4 Reasons Why Pay-Per-View YouTube is a Hard Sell

Earlier this year Google started offering online rentals of Sundance Film Festival movies. It bombed. According to the New York Times, Google made a paltry $10,709.16 from its $3.99 rental service over the course of 10 days, and the videos only garnered a combined 2,684 views. Perhaps the content was too niche for a broad audience, but those are still some mortifying numbers.

Worse yet, Google plans on raising prices to $5 per film, according to The Financial Times. If $3.99 didn't work, why does Google think $5 would? Granted, premium content will receive more views, but Google has a spotty track record in the rental biz, and raising prices doesn't seem like the best solution.

YouTube Videos Streaming Only, No Download Option

The movie rental industry is still popular. Redbox is a great example: as a company, it is seen as "destroying" Hollywood with its $1-per-night DVD pricing model. But when it comes to online content, many people want to own what they buy -- which is why Apple had to ditch DRM on iTunes. Google doesn't seem to grasp the concept of video ownership. According to The FT, these YouTube videos will be streaming-only with no option to download. This also forces YouTube renters to have an Internet connection at all times, eliminating portability.

On the plus side, downloading YouTube videos has never been a problem before, so even if Google encrypts its films, I imagine clever hackers will find a way around it.

Competition Heats Up, Lower Prices Likely

Artwork: Chip Taylor
Speaking of Redbox, reports have suggested that the company is considering jumping into the all-you-can-watch streaming market. Redbox's prices are already very low, so it's likely that it'll continue to offer very cheap videos.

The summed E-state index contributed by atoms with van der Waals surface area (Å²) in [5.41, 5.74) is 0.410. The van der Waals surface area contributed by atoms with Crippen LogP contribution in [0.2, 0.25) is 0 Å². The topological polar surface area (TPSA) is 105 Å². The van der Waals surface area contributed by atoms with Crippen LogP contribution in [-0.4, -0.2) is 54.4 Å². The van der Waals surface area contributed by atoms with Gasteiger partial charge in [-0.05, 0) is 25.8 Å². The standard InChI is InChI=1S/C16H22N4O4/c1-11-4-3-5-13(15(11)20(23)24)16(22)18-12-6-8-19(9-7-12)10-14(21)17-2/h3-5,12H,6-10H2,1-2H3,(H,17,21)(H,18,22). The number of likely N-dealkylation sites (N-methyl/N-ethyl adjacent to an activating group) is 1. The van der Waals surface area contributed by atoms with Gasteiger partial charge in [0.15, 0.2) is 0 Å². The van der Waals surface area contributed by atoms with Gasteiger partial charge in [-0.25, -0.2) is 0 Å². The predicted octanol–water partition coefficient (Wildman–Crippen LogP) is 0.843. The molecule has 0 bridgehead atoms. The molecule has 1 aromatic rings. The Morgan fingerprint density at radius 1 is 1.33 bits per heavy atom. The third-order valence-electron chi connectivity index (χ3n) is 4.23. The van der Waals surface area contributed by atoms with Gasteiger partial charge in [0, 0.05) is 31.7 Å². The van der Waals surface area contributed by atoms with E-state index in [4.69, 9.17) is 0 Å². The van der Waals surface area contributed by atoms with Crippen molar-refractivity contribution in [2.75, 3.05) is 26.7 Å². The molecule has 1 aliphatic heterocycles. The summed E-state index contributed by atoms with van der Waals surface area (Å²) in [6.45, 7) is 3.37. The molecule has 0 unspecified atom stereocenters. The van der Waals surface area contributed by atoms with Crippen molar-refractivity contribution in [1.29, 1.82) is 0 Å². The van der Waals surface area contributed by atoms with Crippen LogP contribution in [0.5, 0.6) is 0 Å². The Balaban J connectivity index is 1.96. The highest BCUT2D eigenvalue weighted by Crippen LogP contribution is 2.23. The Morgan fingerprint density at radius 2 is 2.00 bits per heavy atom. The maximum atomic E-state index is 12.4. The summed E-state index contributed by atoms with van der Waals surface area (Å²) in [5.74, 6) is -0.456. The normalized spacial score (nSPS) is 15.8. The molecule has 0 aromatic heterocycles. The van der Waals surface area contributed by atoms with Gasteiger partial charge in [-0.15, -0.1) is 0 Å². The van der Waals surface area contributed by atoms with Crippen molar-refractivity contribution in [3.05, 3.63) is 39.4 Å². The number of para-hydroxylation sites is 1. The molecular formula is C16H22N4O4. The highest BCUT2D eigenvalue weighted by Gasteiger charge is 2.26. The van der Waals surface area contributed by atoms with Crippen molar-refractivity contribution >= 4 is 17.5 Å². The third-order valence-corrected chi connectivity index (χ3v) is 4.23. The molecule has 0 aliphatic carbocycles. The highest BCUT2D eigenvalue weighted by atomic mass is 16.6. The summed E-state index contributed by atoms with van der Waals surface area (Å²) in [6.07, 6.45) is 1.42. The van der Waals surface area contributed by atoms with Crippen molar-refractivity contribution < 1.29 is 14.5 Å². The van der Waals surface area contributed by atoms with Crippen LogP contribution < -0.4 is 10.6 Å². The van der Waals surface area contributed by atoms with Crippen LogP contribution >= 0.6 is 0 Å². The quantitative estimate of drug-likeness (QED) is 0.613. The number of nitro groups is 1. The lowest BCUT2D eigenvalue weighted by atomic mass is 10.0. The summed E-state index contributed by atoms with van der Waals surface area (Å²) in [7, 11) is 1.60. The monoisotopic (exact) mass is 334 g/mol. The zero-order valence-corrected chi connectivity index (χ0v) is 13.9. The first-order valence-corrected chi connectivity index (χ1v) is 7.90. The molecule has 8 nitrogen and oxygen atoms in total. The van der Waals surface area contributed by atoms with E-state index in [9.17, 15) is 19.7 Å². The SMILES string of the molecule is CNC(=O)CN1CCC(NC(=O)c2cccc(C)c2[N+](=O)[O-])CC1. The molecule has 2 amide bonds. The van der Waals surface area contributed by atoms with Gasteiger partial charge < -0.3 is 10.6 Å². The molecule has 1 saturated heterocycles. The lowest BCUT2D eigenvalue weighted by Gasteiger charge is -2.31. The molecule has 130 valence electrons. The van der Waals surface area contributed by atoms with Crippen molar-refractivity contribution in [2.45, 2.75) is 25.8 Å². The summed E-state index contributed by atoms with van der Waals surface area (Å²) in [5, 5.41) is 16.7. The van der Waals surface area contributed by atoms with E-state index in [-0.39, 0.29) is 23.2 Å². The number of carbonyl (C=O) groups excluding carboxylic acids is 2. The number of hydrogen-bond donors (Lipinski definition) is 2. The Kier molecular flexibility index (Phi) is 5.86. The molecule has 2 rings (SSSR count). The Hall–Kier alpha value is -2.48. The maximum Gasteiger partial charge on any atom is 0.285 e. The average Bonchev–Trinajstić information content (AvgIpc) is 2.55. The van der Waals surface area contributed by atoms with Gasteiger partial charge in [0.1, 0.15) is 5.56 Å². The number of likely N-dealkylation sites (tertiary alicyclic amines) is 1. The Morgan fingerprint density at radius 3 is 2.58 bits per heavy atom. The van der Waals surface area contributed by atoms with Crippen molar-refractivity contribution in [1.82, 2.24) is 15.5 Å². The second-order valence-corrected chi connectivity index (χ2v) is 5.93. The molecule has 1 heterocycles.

There's also Amazon Video on Demand (with Disc+ on Demand), iTunes sales and rentals (including low-priced TV shows coming soon), Hulu Plus, and Netflix's streaming service, which is still as little as $9 per month, plus physical discs. Also, Netflix may soon offer a streaming-only subscription, which would drive its prices even lower.

The winner of the online video battle will be determined by who can offer the most content for the lowest price. Don't forget all the free video sites on the Internet, and the underground download market.

Cable TV Won't Die

In response to the plethora of online alternatives, cable giants will likely -- finally -- try an a-la-carte subscription model, thus giving consumers the choice of what channels they want on a varied pricing structure. For instance, if a customer only wants a small handful of premium channels -- and not 200+ channels to surf -- they'll be allowed to select what they want and pay accordingly.

Cable TV subscribers will also resist paying twice for the same content. If a subscriber buys Showtime to watch show Weeds, they won't want to pay Hulu Plus' price for the same access. Similarly, if a subscriber has HBO -- and access to HBO's own streaming site, as well as on-demand movies -- there's a good chance they'll stay away from purchasing anything from YouTube.

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